Elles Tournent Festival Short Films Review: A Pleines Dents, Not Today And Moi Vivant

The 13th edition of the Elles Tournent Dames Draaien, also known as the Elles Tournent festival, is currently underway and running until the 29th January 2021. The full lineup you can view here via Festival Scope as the festival promotes films by women directors from all over the world and currently have over thirty films, from feature to short, live-action to animated, available to watch for free (few films however can only be viewed in Belgium/France). Below are three short films I’ve reviewed from the They Come To Life section of the festival.

 

A PLEINES DENTS (FULL TEETH)

DIRECTED BY: Laurène Fernandez

 

When the night is up, the ashamed vampire goes up to the butcher shop where the owner welcomes him and reconciles him with his nature. A tasty toast follows.

A Pleines Dents, aka Full Teeth, is Laurène Feenandez’s graduation film from an Estienne school in Paris where she studied 3D animation. The short opens with the vampire patiently looking on at the butcher shop across the road from the cemetery, eagerly awaiting for the sun to come up so it can open. Dressing so that he went burn up from the sun, the vampire ventures over to order some meat, where the owner admits to knowing what he is but treats him the same as he would any other customer. The computer-animation style felt reminiscent of the old ReBoot series for me, with some nice touches (mirror reflection) and the score from Gustave Carpene is very good too. I only wish it was a little bit longer.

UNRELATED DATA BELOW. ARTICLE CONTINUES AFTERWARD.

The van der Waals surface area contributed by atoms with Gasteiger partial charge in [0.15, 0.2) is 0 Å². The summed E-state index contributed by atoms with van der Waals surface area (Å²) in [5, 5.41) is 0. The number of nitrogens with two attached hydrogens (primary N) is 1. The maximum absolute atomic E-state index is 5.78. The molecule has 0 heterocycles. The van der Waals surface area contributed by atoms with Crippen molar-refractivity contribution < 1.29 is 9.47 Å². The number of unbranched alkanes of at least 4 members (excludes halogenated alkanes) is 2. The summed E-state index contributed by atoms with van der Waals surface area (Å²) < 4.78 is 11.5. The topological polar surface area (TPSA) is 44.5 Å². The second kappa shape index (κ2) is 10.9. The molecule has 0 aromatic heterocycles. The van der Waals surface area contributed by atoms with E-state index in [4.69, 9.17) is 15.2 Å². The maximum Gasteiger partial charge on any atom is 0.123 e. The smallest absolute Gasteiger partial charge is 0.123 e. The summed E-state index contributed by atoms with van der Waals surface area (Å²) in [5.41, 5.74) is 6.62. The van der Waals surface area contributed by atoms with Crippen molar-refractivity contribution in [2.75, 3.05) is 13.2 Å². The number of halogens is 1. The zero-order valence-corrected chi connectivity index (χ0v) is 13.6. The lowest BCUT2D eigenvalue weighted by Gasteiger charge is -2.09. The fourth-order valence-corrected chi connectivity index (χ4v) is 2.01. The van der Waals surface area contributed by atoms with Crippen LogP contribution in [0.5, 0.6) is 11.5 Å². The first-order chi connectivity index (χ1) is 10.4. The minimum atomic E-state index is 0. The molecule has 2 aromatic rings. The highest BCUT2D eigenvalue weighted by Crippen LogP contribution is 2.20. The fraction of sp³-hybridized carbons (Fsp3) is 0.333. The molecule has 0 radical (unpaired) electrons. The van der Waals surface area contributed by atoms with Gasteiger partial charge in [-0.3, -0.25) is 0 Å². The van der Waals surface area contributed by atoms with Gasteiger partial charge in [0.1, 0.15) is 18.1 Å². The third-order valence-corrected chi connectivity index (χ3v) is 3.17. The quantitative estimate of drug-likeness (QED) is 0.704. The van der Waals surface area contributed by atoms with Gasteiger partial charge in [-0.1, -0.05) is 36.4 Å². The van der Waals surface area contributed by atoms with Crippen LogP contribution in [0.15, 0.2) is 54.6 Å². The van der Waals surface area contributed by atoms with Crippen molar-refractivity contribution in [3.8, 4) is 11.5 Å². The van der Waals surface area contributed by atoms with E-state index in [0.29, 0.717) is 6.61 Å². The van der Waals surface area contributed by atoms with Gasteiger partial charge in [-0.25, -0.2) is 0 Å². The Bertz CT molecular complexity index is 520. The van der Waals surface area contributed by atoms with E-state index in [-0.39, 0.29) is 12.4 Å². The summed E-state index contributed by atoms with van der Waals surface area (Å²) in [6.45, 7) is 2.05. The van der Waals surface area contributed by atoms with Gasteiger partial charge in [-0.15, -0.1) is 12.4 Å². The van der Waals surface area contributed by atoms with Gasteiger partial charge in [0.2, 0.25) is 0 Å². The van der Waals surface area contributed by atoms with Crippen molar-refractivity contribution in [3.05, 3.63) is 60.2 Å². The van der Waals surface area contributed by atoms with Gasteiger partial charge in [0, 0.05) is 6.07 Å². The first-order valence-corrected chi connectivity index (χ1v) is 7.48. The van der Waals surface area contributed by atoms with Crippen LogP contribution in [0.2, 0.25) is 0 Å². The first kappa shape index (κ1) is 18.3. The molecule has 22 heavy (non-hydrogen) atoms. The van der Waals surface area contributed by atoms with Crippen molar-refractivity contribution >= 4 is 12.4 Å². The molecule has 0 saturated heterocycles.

NOT TODAY

DIRECTED BY: Marine Jacob

 

At 85, she’s wakened by her usual alarm. We see her through her routine. A surprise visitor comes at the door. Quick, she powders her nose and open the door to the… Death. She invited her in happily…. What comes next?

Not Today is the directorial debut from Marine Jacob, who studied at the École nationale supérieure des arts visuels de La Cambre (ENSAV) in Brussels. The film focuses on an eighty-five-year-old woman, waking up and going about her normal daily routine, just appears to be lonely. When someone…or something knocks on her door, she suddenly brightens up and starts to get ready before opening the door to the grim reaper himself Death. What follows then is an amusing montage of Death trying to collect another soul but is constantly stopped with the elderly woman’s antics, from dancing to painting to doing makeup on Death. I really liked the style of animation as well as the antics that followed in the five minute short, the music from Olive Musique, Studio Le Bus works effectively with the animation and I thoroughly enjoyed the reveal at the end.

 

MOI VIVANT (I ALIVE)

DIRECTED BY: Louisa Lesage

 

A dead man engages in a dialogue with himself in order to come back to life.

Graduating from Ecole Estiennce and Gobelin in 2019, this animated short marks Louisa Lesage’s directorial debut. The short follows a man in the after-life after he’s attempted to take his own life. Finding himself in this blank, cold reality, he’s gripped by his inner demons and begins to have a dialogue with himself in order to fight to come back to life. Lesage paints very effective imagery with her animation style here, particularly when the man has a dialogue with himself talking about being boxed pre-birth and in death, and it’s in the moments of the regret in fear that the imagery along with the musical score becomes impactful, with a moment of solace in its final moments.

½

 

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